Leading Through Meetings

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As a leader do you find meetings to be an interruption in your day, or as an opportunity to exercise your leadership?

In a recent coaching session with a group of pastors near Victoria, BC, Bill Hybels said, “You’d be amazed how much of my leadership I do in meetings.”

Well, this week I found myself in a leadership laboratory, where I put Hybels’ principle to the test.

It fell on me to chair our church’s semi-annual members meeting. As chairman of the meeting it wasn’t my place to overtly direct the congregation one way or the other. In our context the chair’s job is to facilitate the members’ decision-making process.

Having watched masterful leaders handle this job with excellence, there were 3 “Leading through Meetings” principles I attempted to exercise:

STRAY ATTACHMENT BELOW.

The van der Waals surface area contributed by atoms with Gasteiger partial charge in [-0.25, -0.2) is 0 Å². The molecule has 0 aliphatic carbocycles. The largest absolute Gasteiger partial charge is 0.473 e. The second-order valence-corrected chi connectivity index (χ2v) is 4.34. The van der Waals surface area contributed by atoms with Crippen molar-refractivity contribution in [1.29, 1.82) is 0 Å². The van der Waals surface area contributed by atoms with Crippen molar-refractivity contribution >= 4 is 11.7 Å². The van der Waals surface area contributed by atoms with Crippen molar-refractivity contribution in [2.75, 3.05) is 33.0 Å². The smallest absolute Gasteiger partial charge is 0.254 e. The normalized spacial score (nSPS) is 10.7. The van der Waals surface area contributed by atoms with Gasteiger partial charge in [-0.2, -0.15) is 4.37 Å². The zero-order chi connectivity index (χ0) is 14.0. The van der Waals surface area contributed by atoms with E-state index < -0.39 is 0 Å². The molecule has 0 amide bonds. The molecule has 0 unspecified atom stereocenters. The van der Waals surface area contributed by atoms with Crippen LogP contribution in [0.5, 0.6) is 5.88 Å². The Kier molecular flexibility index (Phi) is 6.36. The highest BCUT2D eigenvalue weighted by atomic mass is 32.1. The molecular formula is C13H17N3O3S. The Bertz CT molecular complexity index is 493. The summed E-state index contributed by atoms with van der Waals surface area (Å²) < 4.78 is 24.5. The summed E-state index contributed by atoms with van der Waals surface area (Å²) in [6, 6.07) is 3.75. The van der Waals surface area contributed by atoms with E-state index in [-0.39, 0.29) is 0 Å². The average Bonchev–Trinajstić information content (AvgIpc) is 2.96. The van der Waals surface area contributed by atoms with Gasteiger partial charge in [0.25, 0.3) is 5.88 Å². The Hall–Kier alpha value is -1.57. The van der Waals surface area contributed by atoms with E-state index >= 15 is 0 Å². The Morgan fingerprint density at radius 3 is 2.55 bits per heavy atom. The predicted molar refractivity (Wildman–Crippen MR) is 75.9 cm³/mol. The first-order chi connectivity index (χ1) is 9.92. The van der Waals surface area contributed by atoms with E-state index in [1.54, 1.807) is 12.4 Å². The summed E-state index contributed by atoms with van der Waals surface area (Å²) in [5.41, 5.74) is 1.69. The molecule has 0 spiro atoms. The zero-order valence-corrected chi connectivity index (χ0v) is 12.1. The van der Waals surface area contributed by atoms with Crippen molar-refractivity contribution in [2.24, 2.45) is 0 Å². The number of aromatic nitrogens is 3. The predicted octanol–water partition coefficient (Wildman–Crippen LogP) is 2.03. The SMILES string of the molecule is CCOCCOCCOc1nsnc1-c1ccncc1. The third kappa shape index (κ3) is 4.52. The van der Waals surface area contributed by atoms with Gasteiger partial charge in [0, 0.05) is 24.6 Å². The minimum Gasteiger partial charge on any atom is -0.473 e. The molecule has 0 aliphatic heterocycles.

1. Setting a congenial tone of openness.

The leader must establish from the outset that this is a safe place to contribute opinions and ideas.

2. Keeping the main thing the main thing.

The leader must communicate the critical items to be accomplished and ensure that “lesser” items do not hijack the proceedings.

3. Getting the ball over the goal line.

A leader’s intuition must tell him when to wrap up discussion and to move to a decision; too soon and it can appear manipulative; too late and the discussion runs the danger of losing focus and momentum.

In the end, the meeting was a success, great decisions were reached on key items, and there was a positive sense of accomplishment among the members.

Bottom line? I think Hybels is right. Meetings should not be viewed as obstacles in our way, but as critical opportunities to exercise our leadership.

How do you leverage your leadership in meetings?

the author

Scott Cochrane

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